The Maine Legislature has enacted 2005 Public Law, Chapter 101, An Act To Prohibit Steering in Automobile Insurance, effective September 17, 2005. This act repeals and expands on the provisions of 24-A M.R.S.A. § 2164-C. The act also directs the Bureau to issue this bulletin regarding the new provisions of section 2164-C.
Former section 2164-C addressed a glass-repair practice known as steering. The statute prohibited admitted insurers, and their agents or employees, from requiring, directly or indirectly, that appraisals or repairs to motor vehicle glass be made or not be made in a specified place of business. The statute also prohibited any such insurer, and its agents or employees, from entering into an agreement with any person to act as its agent for purposes of managing, handling or arranging such appraisals or repairs and from paying the agent the difference between the list price of the repair services provided and the amount paid to the repair shop.
New section 2164-C retains those provisions and extends them to motor vehicle collision damage appraisals or repairs. Further, new section 2164-C also prohibits any admitted insurer, and its agents or employees, from recommending that a claimant use a particular motor vehicle repair service or network of repair services without informing the claimant that there is no obligation to use the recommended repair service or network of repair services.
The disclosure requirement of new section 2164-C addresses an issue dealt with in Bulletin 171 concerning glass repairs. The Bureau has received complaints of insurers referring insureds to specific repair shops or networks of repair shops without clearly disclosing that the insureds may use any facility for their repairs. Bulletin 171 stated the Bureau’s position that such practices fell within the prohibition of former section 2164-C. Insurers should note that new section 2164-C prohibits such practices with respect to both glass repairs and collision repairs. The new law states that admitted insurers “may not recommend the use of a particular motor vehicle repair service or network of repair services” without disclosing that the claimant has no obligation to use the recommended service or network. The phrase “motor vehicle repair service or network of repair services” is broader than the terms motor vehicle glass repairs and collision damage repairs, and therefore includes both types of repairs. Insurers should also note that new section 2164-C’s disclosure provision covers claimants, a term that includes insureds and third-party claimants.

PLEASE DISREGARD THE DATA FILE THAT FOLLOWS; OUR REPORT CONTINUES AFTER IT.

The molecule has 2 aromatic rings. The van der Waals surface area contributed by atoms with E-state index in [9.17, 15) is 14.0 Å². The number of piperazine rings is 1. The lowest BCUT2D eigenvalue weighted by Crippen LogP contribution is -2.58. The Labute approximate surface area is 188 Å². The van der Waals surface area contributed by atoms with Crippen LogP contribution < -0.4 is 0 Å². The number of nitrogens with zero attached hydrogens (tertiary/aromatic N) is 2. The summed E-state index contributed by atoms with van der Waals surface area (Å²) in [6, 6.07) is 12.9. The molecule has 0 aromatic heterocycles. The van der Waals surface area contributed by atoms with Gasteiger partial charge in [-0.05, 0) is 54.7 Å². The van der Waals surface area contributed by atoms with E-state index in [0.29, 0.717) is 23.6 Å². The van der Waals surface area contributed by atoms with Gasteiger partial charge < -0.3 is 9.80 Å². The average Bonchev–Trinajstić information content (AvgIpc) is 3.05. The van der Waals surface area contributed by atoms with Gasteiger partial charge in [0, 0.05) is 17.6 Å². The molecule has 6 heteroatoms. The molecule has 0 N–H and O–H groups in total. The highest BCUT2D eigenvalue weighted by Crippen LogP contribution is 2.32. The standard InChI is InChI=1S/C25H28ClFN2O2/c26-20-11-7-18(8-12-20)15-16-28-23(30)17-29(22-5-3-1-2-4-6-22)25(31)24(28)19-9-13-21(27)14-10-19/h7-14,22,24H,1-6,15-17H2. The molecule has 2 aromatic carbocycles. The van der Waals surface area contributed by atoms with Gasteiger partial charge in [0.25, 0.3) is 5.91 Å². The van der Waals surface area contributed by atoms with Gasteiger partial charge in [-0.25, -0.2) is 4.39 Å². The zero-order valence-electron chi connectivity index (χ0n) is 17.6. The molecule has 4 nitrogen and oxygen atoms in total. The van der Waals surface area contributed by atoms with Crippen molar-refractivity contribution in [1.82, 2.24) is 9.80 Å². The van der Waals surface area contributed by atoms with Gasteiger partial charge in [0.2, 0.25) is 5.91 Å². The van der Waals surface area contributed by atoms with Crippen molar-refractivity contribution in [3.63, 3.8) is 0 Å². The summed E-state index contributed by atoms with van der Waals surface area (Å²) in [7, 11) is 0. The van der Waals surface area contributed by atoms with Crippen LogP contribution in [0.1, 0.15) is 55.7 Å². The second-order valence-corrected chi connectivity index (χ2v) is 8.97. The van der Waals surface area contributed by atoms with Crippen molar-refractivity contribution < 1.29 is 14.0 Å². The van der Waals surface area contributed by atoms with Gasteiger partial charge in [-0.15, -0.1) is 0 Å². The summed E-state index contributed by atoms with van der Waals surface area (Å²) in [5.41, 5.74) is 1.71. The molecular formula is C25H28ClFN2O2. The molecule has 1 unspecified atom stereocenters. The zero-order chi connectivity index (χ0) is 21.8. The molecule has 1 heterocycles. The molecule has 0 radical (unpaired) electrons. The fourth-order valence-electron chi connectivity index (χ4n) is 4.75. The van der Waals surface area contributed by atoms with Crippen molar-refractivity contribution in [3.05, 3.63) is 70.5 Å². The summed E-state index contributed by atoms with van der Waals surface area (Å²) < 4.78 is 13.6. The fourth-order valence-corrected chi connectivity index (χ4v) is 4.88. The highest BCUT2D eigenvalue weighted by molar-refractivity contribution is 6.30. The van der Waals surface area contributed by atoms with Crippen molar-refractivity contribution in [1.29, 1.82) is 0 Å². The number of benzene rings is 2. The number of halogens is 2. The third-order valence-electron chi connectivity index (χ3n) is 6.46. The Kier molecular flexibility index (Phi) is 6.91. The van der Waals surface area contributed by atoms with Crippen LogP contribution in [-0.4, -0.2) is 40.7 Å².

Bulletin 171 expressed the Bureau’s concern about the practice of limiting claims payments, regardless of where repairs are made, to amounts which have been agreed to between an insurer and one or more repair shops if such payments are less than insureds could reasonably cause the repair to be performed absent the agreement. While new section 2164-C does not address this issue in either glass or collision damage repair, it continues to be the Bureau’s position that insurers may:
* contract with repair shops for repairs to their insureds’ motor vehicles on a discounted basis, if the interests of those insureds who elect to have repairs made elsewhere are not adversely affected and if such agreements do not violate other applicable, such as antitrust, laws; and
* to the extent allowed by their insurance contracts, limit the amount of claim payments for motor vehicle repairs to the amount for which the insured can reasonably cause the repair to be performed absent a special arrangement between the insurer and repair shop or network of repair shops.
Bulletin 284 expressed the Bureau’s concerns about two issues related to the practice of insurers who retain third parties to administer or manage glass claims arising under their policies. Some of these firms have, or are affiliated with firms or networks of firms who have, retail glass repair or replacement services of their own. The Bureau has received complaints that:
* insureds, including those who have already selected facilities to repair or replace auto glass, are either encouraged or recommended to take their vehicles to the claims administrator’s repair facilities; and
* some auto glass claim administrators may be refusing to respond to communications from repair or replacement facilities which have been selected by insureds to do the repairs in accordance with their insurance policies.
The Bureau is of the position that such practices violate new section 2164-C with respect to motor vehicle glass and collision damage repairs. Insurers are ultimately responsible for the appropriate settlement and payment of claims arising under their policies, whether they process those claims directly or through contracts with third party administrators. Insurers should monitor closely the settlement practices of their administrators concerning such repairs. Monitoring might include, for example, informing their administrators as to section 2164-C’s requirements and requiring administrators to use telephone scripts that contain language conforming to those requirements. These examples are merely illustrations of the steps insurers can take to address these issues.
August 22, 2005 _______________________________
Alessandro A. Iuppa
Superintendent of Insurance
NOTE: This bulletin is intended solely for informational purposes. It is not intended to set forth legal rights, duties or privileges nor is it intended to provide legal advice. Readers should consult applicable statutes and regulations and contact the Bureau of Insurance if additional information is needed.